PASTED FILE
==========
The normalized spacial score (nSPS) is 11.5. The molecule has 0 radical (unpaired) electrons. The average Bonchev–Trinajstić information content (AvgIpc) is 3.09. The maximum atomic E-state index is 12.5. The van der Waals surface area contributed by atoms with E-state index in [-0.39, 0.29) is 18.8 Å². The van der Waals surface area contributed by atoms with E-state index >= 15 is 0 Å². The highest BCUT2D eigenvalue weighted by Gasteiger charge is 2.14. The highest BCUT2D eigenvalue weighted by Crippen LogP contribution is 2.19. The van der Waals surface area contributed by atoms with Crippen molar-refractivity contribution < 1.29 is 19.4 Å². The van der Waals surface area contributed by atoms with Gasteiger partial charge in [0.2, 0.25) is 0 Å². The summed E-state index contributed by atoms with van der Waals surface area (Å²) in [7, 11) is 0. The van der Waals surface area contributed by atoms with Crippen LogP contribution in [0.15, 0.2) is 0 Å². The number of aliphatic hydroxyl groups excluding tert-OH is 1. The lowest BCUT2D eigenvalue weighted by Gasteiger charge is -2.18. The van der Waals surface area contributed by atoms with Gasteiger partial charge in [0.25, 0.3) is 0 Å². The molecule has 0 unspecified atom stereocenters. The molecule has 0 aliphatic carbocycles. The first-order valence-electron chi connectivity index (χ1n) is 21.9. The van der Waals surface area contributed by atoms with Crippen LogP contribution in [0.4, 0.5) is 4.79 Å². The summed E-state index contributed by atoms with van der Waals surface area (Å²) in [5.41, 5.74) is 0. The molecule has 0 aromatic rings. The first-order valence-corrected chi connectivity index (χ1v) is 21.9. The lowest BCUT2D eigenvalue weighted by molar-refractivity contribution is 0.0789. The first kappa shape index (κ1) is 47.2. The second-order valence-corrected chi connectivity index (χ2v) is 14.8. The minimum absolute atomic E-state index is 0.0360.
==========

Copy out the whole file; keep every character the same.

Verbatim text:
The normalized spacial score (nSPS) is 11.5. The molecule has 0 radical (unpaired) electrons. The average Bonchev–Trinajstić information content (AvgIpc) is 3.09. The maximum atomic E-state index is 12.5. The van der Waals surface area contributed by atoms with E-state index in [-0.39, 0.29) is 18.8 Å². The van der Waals surface area contributed by atoms with E-state index >= 15 is 0 Å². The highest BCUT2D eigenvalue weighted by Gasteiger charge is 2.14. The highest BCUT2D eigenvalue weighted by Crippen LogP contribution is 2.19. The van der Waals surface area contributed by atoms with Crippen molar-refractivity contribution < 1.29 is 19.4 Å². The van der Waals surface area contributed by atoms with Gasteiger partial charge in [0.2, 0.25) is 0 Å². The summed E-state index contributed by atoms with van der Waals surface area (Å²) in [7, 11) is 0. The van der Waals surface area contributed by atoms with Crippen LogP contribution in [0.15, 0.2) is 0 Å². The number of aliphatic hydroxyl groups excluding tert-OH is 1. The lowest BCUT2D eigenvalue weighted by Gasteiger charge is -2.18. The van der Waals surface area contributed by atoms with Gasteiger partial charge in [0.25, 0.3) is 0 Å². The molecule has 0 unspecified atom stereocenters. The molecule has 0 aliphatic carbocycles. The first-order valence-electron chi connectivity index (χ1n) is 21.9. The van der Waals surface area contributed by atoms with Crippen LogP contribution in [0.4, 0.5) is 4.79 Å². The summed E-state index contributed by atoms with van der Waals surface area (Å²) in [5.41, 5.74) is 0. The molecule has 0 aromatic rings. The first-order valence-corrected chi connectivity index (χ1v) is 21.9. The lowest BCUT2D eigenvalue weighted by molar-refractivity contribution is 0.0789. The first kappa shape index (κ1) is 47.2. The second-order valence-corrected chi connectivity index (χ2v) is 14.8. The minimum absolute atomic E-state index is 0.0360.